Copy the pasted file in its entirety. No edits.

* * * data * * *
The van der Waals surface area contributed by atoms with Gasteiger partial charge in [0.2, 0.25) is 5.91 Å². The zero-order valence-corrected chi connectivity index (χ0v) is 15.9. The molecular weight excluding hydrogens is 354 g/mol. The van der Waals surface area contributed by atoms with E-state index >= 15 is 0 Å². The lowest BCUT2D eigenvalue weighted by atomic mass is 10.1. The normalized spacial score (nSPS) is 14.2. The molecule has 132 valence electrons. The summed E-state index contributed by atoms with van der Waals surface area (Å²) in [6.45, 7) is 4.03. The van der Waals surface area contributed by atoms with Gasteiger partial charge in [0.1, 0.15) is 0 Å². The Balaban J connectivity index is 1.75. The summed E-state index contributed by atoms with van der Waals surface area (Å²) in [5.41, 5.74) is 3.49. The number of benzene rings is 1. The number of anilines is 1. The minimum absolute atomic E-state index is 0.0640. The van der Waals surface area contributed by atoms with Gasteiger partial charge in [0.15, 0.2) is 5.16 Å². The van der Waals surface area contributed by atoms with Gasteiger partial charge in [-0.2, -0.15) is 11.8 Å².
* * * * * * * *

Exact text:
The van der Waals surface area contributed by atoms with Gasteiger partial charge in [0.2, 0.25) is 5.91 Å². The zero-order valence-corrected chi connectivity index (χ0v) is 15.9. The molecular weight excluding hydrogens is 354 g/mol. The van der Waals surface area contributed by atoms with E-state index >= 15 is 0 Å². The lowest BCUT2D eigenvalue weighted by atomic mass is 10.1. The normalized spacial score (nSPS) is 14.2. The molecule has 132 valence electrons. The summed E-state index contributed by atoms with van der Waals surface area (Å²) in [6.45, 7) is 4.03. The van der Waals surface area contributed by atoms with Gasteiger partial charge in [0.1, 0.15) is 0 Å². The Balaban J connectivity index is 1.75. The summed E-state index contributed by atoms with van der Waals surface area (Å²) in [5.41, 5.74) is 3.49. The number of benzene rings is 1. The number of anilines is 1. The minimum absolute atomic E-state index is 0.0640. The van der Waals surface area contributed by atoms with Gasteiger partial charge in [0.15, 0.2) is 5.16 Å². The van der Waals surface area contributed by atoms with Gasteiger partial charge in [-0.2, -0.15) is 11.8 Å².